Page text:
This was the train taken by James Bond and Solitaire on their trip from New York City to Florida in Live and Let Die.
Seaboard Air Line Railroad introduced the train and route in 1939, and now under Amtrak, continues to run to this very day.
Fleming refers to it as the Silver Phantom, which he also makes reference to as a “sister train” to the Silver Meteor train. In real life, the sister train to the Meteor was the Silver Star.
The train leaves from Pennsylvania Station, where Bond and Solitaire arrive separately.
It lay, a quarter of a mile of silver carriages, quietly in the dusk of the underground station. Up front, the auxiliary generators of the 4000 horsepower twin Diesel electric units ticked busily. Under the bare electric bulbs the horizontal purple and gold bands, the colours of the Seaboard Railroad, glowed regally on the streamlined locomotives. The engineman and fireman who would take the great train on the first two hundred mile lap into the south lolled in the spotless aluminium cabin, twelve feet above the track, watching the ammeter and the air-pressure dial, ready to go.
Bond heads into the train,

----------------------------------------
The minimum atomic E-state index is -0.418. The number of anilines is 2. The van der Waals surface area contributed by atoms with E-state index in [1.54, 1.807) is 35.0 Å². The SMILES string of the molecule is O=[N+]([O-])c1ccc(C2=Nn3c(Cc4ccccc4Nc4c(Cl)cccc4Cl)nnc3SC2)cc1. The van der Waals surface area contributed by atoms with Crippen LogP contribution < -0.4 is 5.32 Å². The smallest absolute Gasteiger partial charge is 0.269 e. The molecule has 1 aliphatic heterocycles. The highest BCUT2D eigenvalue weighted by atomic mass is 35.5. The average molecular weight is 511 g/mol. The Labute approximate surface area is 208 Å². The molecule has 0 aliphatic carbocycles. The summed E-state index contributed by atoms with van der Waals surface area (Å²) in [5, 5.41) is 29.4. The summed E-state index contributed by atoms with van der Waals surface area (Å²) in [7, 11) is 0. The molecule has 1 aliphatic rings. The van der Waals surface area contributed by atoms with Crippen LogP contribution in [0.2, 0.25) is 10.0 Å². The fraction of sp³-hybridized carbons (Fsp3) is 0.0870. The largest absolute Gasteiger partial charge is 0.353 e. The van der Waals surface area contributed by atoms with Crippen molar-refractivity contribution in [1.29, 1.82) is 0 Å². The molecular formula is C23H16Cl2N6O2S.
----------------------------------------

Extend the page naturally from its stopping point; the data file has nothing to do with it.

Bond stepped on to the train and turned down the drab olive green corridor. The carpet was thick. There was the usual American train-smell of old cigar-smoke. A notice said ‘Need a second pillow? For any extra comfort ring for your Pullman Attendant. His name is,’ then a printed card, slipped in : ‘Samuel D. Baldwin.’
Their sleeping room is compartment H in car 245, toward the rear of the train. They meet and their Pullman Attendant Baldwin takes care of them, even giving Bond a warning that they have an enemy on the train. Bond and Solitaire have chicken sandwiches for lunch, (with Old Fashioneds) and scrambled eggs (with “bottled” martinis) for dinner. After a note is slipped under their door, Bond decides to leave the train early, with the assistance of Baldwin, he and Solitaire exit the train in Jacksonville.
In Goldfinger, Bond again rides this train, but in the opposite direction. He orders Goldfinger:
“Right. Now jot this down on the back of your cheque book and see you get it right. Book me a compartment on the Silver Meteor to New York tonight. Have a bottle of vintage champagne on ice and plenty of caviar sandwiches. The best caviar.
He also specifies to “make that compartment a drawing-room” as he’ll be taking Jill Masterton with him as a “hostage.”
It’s a luxurious trip from another era, similar to the experience of the Stratocruiser, where there is fine dining, service, and other comforts that you just don’t find in today’s travel experience.
One thought on “The Silver Phantom (or Silver Meteor)”
Fleming makes a couple of mistakes in Live and Let Die here.
The colors of the locomotives he decribes belong to the Seaboard railroads competitor the Atlantic Coast Line.
The second is that out of Pennsylvania Station the Silver Meteor (or any train) would have been powered by an electric engine, likely one of Pennsylvania Railroads classic GG1 locomotives. Diesel electric engines would have taken the train over at Washington D.C.